As someone who grew up on the coast in Cumbria, the UK’s world leadership in nuclear power was drummed into us from an early age.
Not far from where we lived, along the Irish Sea shoreline, was the vast Sellafield nuclear complex. Formerly known as Windscale, it included Calder Hall, the world’s first commercial nuclear power station, which went on-stream in 1956.
We were taught how Sellafield was world-beating and revolutionary, and while there was the danger of a nuclear accident, the chances of a serious leak were tiny and we should focus on British innovation and the contribution made to the nation’s electricity supply.
Sellafield very much still exists. It’s Europe’s largest nuclear site, covering 263 hectares (650 acres). But no power generation has taken place there since 2003; instead, today, it focuses on nuclear decommissioning, waste processing and storage.
If anything summed up the backwards direction of British energy policy over recent decades, it is Sellafield. No nuclear power station has been built in Britain since Sizewell B in 1995; electricity production from nuclear has fallen from 25 per cent to 15 per cent; of the five nuclear power stations presently operating, four are due to be decommissioned by 2028.
Rather than construct its own power stations, Britain has preferred to import to meet its energy needs, with the result that a country that should be perfectly capable of looking after itself, and had a head start on everyone else, is at the mercy of the markets.
If there is a shock to the system, as there was when Russia invaded Ukraine and energy supplies were switched off, then Britain is stuck, vulnerable to a lack of capacity and forced to pay high international prices.
It is a damning indictment of successive governments — Tory, Labour and coalition — and the short-termism, not to mention the nimbyist and blinkered approach of our politicians, that we find ourselves in this mess.
The Britain that lectured its children on the country’s genius where nuclear energy was concerned now looks across the Channel, to France, with envy.
Not that the new Energy Security Secretary is downcast. Adopting the boosterism that has become a hallmark of the Tories, first under Boris Johnson, then briefly Liz Truss and now Rishi Sunak, the minister, Grant Shapps, declares: “My very simple objective is to create the economy with the cheapest wholesale electricity price by 2035. That’s what I’m all about. Let’s have Britain with the cheapest energy in Europe.”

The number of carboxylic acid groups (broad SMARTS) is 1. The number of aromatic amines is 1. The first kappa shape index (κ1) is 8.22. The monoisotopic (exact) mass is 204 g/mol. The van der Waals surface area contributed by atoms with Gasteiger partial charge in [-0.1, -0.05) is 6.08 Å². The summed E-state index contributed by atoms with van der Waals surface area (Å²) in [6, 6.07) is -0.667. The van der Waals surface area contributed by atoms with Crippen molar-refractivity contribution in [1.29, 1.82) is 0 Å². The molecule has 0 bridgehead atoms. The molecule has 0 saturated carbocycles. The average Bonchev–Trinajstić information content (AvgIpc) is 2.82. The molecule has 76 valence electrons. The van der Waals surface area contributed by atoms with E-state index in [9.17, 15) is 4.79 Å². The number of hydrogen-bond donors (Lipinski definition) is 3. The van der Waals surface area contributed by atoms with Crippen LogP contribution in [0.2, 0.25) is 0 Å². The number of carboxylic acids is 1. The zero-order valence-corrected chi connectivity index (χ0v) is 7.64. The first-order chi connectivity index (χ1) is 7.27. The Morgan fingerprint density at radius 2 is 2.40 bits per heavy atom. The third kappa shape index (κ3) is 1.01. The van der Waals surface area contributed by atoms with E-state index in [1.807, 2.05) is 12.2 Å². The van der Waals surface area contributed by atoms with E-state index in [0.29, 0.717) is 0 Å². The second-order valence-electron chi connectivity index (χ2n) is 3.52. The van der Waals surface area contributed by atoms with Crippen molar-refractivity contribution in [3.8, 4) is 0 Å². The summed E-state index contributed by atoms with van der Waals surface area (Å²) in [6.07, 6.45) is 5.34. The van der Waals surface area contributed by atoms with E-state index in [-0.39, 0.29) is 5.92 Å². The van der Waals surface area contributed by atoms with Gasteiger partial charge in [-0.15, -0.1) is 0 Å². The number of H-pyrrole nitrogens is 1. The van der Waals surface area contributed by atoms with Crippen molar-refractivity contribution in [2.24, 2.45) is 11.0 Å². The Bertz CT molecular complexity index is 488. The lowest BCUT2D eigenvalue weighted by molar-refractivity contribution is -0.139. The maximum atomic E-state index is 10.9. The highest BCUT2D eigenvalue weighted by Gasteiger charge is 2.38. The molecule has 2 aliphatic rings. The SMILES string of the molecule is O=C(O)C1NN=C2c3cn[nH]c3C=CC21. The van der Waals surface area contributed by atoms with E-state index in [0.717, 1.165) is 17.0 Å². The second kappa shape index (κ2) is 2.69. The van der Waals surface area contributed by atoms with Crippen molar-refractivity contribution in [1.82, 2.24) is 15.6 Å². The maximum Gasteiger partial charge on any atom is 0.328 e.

To which there are two replies: wow and how?
The fact he is no longer called Energy Secretary but Energy Security Secretary speaks volumes. But let’s concentrate on his claim. Rightly, Shapps says “the most successful economies in the world are the ones that have cheap energy prices”.
They’re the ones that meet their own requirements and do not have to run up import costs. For Britain that would have been largely achieved if we’d stuck with, and expanded, nuclear. But we didn’t and now we’re literally paying the price.
Johnson launched Great Britain Nuclear or GBN, with the aim of building a new reactor every year for a decade.
GBN would triple domestic nuclear production to 24GW by 2050, meeting a quarter of the demand for electricity. Eight large new reactors are due to be constructed, along with the two already under way, Sizewell C and Hinkley Point C.
This does not come cheap: Sizewell C will cost about £30 billion ($37.6 billion) and Hinkley Point C £33 billion. Hence, the UK government is going cap in hand to Gulf countries and their sovereign wealth funds.
Norway, with its enormous fund, is also on the Shapps shopping list. But progress here is slow. There is fierce competition, too, for their money.
There is a distinct lack of speed, also, when it comes to the actual planning and building. Delays to national infrastructure projects are in Britain’s DNA. Unless Shapps can change fundamental attitudes, that GBN nuclear target set by Johnson appears unattainable.
Included in the GBN plan were smaller nuclear reactors to be supplied by Rolls-Royce. The time frame for their delivery appears to be slipping as well, as typically process and tendering take charge.
France winning race
As well as nuclear, Shapps is looking to wind and solar to plug the gap. Here he is on stronger ground, especially where wind is concerned. Britain currently boasts the world’s three largest offshore wind farms and a fourth will soon be up and running. Johnson set a goal of 50GW from offshore turbines by 2030, up from 14GW at present. In fact, there is 76GW in the pipeline.
Onshore wind and solar are less productive and more difficult to implement on a large scale, thanks to local planning constraints.
None of this can operate in isolation. If it is to have any chance of succeeding in ceasing to import but also offering the cheapest energy, then Britain must draw economic firepower.
In today’s connected world, that means convincing green energy and electric-vehicle funders to choose Britain over elsewhere.
Here it is in a dogfight, and not only with the US, which has passed its Inflation Reduction Act containing $369 billion of subsidies aimed at incentivising green energy and electric carmakers.
Not content with its lead in nuclear, France has just landed the contract for ProLogium’s first overseas car battery plant, a giant gigafactory to be built at Dunkirk.
The mammoth plant will produce batteries on a large scale. It’s the Taiwanese company’s first overseas manufacturing venture and becomes the fourth such plant in the northern French port city, creating a specialist “cluster” devoted to the electric car industry.
President Macron’s government pulled out all the stops to win the deal, lobbying hard and throwing in all manner of sweeteners to see off the Netherlands and Germany.
Britain was not in the running. Where once it was far out in front, it’s not any more. We have a lot of catching up to do.